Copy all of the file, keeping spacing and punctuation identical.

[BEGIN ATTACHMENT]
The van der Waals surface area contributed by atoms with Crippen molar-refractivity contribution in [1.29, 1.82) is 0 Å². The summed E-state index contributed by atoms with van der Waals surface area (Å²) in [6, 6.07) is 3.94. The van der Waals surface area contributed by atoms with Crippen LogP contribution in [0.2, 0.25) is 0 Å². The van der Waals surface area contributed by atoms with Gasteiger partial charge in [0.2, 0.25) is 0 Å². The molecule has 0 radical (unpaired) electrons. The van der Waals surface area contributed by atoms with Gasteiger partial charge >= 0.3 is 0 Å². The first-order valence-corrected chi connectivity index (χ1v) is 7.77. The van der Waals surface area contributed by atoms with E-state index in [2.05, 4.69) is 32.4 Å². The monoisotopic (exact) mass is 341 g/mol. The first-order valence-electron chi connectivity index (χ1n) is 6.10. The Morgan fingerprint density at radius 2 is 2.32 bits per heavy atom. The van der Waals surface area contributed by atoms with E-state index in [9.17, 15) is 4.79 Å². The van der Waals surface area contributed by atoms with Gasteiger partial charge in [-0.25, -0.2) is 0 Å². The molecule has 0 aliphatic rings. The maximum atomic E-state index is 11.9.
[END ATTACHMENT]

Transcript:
The van der Waals surface area contributed by atoms with Crippen molar-refractivity contribution in [1.29, 1.82) is 0 Å². The summed E-state index contributed by atoms with van der Waals surface area (Å²) in [6, 6.07) is 3.94. The van der Waals surface area contributed by atoms with Crippen LogP contribution in [0.2, 0.25) is 0 Å². The van der Waals surface area contributed by atoms with Gasteiger partial charge in [0.2, 0.25) is 0 Å². The molecule has 0 radical (unpaired) electrons. The van der Waals surface area contributed by atoms with Gasteiger partial charge >= 0.3 is 0 Å². The first-order valence-corrected chi connectivity index (χ1v) is 7.77. The van der Waals surface area contributed by atoms with E-state index in [2.05, 4.69) is 32.4 Å². The monoisotopic (exact) mass is 341 g/mol. The first-order valence-electron chi connectivity index (χ1n) is 6.10. The Morgan fingerprint density at radius 2 is 2.32 bits per heavy atom. The van der Waals surface area contributed by atoms with E-state index in [9.17, 15) is 4.79 Å². The van der Waals surface area contributed by atoms with Gasteiger partial charge in [-0.25, -0.2) is 0 Å². The molecule has 0 aliphatic rings. The maximum atomic E-state index is 11.9.